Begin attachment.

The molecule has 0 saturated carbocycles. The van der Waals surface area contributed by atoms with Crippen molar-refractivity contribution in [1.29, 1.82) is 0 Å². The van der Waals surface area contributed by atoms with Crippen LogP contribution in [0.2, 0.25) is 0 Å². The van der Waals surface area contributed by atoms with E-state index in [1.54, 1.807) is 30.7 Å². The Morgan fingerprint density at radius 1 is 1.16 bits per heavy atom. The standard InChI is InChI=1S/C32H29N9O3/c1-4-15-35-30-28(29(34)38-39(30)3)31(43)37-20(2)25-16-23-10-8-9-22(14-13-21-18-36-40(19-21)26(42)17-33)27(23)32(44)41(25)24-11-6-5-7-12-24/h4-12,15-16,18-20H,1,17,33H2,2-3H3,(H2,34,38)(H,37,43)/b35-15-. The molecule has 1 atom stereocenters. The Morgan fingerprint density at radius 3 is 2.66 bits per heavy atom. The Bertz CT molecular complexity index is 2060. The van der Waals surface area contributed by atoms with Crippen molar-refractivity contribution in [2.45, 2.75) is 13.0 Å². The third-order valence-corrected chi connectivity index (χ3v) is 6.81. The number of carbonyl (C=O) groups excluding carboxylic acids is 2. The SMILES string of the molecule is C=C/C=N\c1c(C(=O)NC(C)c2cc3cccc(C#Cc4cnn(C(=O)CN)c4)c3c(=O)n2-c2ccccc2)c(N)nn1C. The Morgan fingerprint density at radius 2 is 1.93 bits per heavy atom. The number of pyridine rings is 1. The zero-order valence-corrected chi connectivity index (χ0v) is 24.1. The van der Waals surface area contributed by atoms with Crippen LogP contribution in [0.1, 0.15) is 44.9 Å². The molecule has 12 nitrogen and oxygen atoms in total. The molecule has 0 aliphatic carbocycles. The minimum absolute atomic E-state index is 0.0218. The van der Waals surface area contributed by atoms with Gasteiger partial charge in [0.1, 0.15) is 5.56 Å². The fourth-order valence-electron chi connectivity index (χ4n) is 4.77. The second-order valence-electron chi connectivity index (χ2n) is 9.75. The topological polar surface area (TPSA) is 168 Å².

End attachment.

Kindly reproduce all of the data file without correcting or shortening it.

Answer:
The molecule has 0 saturated carbocycles. The van der Waals surface area contributed by atoms with Crippen molar-refractivity contribution in [1.29, 1.82) is 0 Å². The van der Waals surface area contributed by atoms with Crippen LogP contribution in [0.2, 0.25) is 0 Å². The van der Waals surface area contributed by atoms with E-state index in [1.54, 1.807) is 30.7 Å². The Morgan fingerprint density at radius 1 is 1.16 bits per heavy atom. The standard InChI is InChI=1S/C32H29N9O3/c1-4-15-35-30-28(29(34)38-39(30)3)31(43)37-20(2)25-16-23-10-8-9-22(14-13-21-18-36-40(19-21)26(42)17-33)27(23)32(44)41(25)24-11-6-5-7-12-24/h4-12,15-16,18-20H,1,17,33H2,2-3H3,(H2,34,38)(H,37,43)/b35-15-. The molecule has 1 atom stereocenters. The Morgan fingerprint density at radius 3 is 2.66 bits per heavy atom. The Bertz CT molecular complexity index is 2060. The van der Waals surface area contributed by atoms with Crippen molar-refractivity contribution in [2.45, 2.75) is 13.0 Å². The third-order valence-corrected chi connectivity index (χ3v) is 6.81. The number of carbonyl (C=O) groups excluding carboxylic acids is 2. The SMILES string of the molecule is C=C/C=N\c1c(C(=O)NC(C)c2cc3cccc(C#Cc4cnn(C(=O)CN)c4)c3c(=O)n2-c2ccccc2)c(N)nn1C. The Morgan fingerprint density at radius 2 is 1.93 bits per heavy atom. The number of pyridine rings is 1. The zero-order valence-corrected chi connectivity index (χ0v) is 24.1. The van der Waals surface area contributed by atoms with Crippen LogP contribution in [0.1, 0.15) is 44.9 Å². The molecule has 12 nitrogen and oxygen atoms in total. The molecule has 0 aliphatic carbocycles. The minimum absolute atomic E-state index is 0.0218. The van der Waals surface area contributed by atoms with Gasteiger partial charge in [0.1, 0.15) is 5.56 Å². The fourth-order valence-electron chi connectivity index (χ4n) is 4.77. The second-order valence-electron chi connectivity index (χ2n) is 9.75. The topological polar surface area (TPSA) is 168 Å².